Southern Israel had been the target of more than 750 rockets fired from Gaza this year that hit homes and caused injuries. Among the dozens fired on Thursday was one that smashed into a four-story apartment building in Kiryat Malachi, which means City of Angels, and resulted in the first Israeli civilian deaths.
It was just after 8 a.m. when the sirens blared in Kiryat Malachi, a largely working-class town of 20,000 about 15 miles north of Gaza, which had not suffered a direct hit by rockets from Gaza before.
One of the top-floor apartments was home to the Scharf family, a couple in their 20s with young children. Neighbors said they had recently come from India, where they were emissaries for the Chabad-Lubavitch organization of Hasidic Jews. At the incoming rocket alert they did not rush for the relative safety of the stairwell as many of the neighbors did, perhaps not knowing the drill.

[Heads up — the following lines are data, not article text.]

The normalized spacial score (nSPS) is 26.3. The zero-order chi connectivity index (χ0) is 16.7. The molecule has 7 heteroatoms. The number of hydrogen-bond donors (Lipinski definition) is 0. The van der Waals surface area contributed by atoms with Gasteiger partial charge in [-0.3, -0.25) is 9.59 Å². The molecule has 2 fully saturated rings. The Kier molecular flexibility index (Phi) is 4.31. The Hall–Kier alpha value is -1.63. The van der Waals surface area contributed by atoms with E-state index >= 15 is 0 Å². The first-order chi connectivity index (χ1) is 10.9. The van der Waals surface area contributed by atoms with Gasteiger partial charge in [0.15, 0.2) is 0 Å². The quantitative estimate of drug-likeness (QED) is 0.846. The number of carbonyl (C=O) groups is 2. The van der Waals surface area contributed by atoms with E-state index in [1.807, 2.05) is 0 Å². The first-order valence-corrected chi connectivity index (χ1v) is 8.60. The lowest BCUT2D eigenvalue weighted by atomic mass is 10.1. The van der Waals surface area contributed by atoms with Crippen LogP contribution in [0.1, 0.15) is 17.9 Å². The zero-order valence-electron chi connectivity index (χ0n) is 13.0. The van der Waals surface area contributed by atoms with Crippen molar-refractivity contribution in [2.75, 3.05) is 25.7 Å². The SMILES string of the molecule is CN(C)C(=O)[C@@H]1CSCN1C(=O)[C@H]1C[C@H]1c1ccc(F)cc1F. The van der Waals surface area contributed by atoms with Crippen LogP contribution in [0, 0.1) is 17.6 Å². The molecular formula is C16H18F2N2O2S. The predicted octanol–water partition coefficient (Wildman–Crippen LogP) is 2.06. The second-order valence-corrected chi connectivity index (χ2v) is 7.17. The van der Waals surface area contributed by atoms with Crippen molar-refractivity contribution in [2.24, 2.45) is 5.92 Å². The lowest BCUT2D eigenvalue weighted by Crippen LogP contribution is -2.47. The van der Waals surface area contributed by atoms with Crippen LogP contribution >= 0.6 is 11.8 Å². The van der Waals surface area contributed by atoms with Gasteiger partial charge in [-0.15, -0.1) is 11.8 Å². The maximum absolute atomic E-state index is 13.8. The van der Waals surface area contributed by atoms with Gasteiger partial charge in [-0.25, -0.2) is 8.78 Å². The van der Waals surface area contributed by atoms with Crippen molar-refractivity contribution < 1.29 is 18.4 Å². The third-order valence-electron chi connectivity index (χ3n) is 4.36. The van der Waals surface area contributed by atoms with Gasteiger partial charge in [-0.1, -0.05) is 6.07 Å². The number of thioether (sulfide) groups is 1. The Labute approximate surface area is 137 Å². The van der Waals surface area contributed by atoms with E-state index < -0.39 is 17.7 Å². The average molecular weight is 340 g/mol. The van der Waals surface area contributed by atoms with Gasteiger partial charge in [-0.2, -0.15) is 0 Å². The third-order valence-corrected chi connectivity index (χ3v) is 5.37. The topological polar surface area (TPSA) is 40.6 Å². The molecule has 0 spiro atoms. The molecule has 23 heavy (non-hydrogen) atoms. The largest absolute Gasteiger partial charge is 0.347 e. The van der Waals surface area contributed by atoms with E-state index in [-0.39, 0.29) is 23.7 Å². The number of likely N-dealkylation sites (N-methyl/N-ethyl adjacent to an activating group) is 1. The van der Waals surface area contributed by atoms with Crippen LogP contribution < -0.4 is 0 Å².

In the adjacent apartment, Yitzhak Amsalem, also in his 20s, ignored his mother's pleas to take shelter. Instead he and Aharon Smadja, a rabbi and a friend, stood by the window, eager to photograph "the fireworks," neighbors said.
When the rocket crashed into the top of building, Mr. Amsalem and Mr. Smadja, and Mira Scharf, the mother, were killed.
© 2012, The New York Times News Service